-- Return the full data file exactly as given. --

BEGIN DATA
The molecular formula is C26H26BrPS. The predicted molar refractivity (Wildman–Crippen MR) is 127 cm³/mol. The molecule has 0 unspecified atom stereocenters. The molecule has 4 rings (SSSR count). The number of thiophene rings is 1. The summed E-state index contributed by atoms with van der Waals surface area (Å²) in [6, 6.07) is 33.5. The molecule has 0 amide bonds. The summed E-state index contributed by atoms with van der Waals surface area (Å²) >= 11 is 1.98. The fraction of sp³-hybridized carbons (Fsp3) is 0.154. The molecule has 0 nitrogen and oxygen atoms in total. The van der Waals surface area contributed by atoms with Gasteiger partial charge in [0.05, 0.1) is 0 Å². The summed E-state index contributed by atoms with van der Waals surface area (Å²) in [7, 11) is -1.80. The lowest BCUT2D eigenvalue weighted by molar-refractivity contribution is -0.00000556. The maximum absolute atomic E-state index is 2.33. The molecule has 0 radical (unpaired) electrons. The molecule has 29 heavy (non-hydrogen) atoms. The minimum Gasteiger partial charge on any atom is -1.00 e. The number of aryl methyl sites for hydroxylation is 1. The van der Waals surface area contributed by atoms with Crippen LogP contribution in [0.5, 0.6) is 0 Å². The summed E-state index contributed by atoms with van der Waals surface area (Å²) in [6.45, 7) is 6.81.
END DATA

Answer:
The molecular formula is C26H26BrPS. The predicted molar refractivity (Wildman–Crippen MR) is 127 cm³/mol. The molecule has 0 unspecified atom stereocenters. The molecule has 4 rings (SSSR count). The number of thiophene rings is 1. The summed E-state index contributed by atoms with van der Waals surface area (Å²) in [6, 6.07) is 33.5. The molecule has 0 amide bonds. The summed E-state index contributed by atoms with van der Waals surface area (Å²) >= 11 is 1.98. The fraction of sp³-hybridized carbons (Fsp3) is 0.154. The molecule has 0 nitrogen and oxygen atoms in total. The van der Waals surface area contributed by atoms with Gasteiger partial charge in [0.05, 0.1) is 0 Å². The summed E-state index contributed by atoms with van der Waals surface area (Å²) in [7, 11) is -1.80. The lowest BCUT2D eigenvalue weighted by molar-refractivity contribution is -0.00000556. The maximum absolute atomic E-state index is 2.33. The molecule has 0 radical (unpaired) electrons. The molecule has 29 heavy (non-hydrogen) atoms. The minimum Gasteiger partial charge on any atom is -1.00 e. The number of aryl methyl sites for hydroxylation is 1. The van der Waals surface area contributed by atoms with Crippen LogP contribution in [0.5, 0.6) is 0 Å². The summed E-state index contributed by atoms with van der Waals surface area (Å²) in [6.45, 7) is 6.81.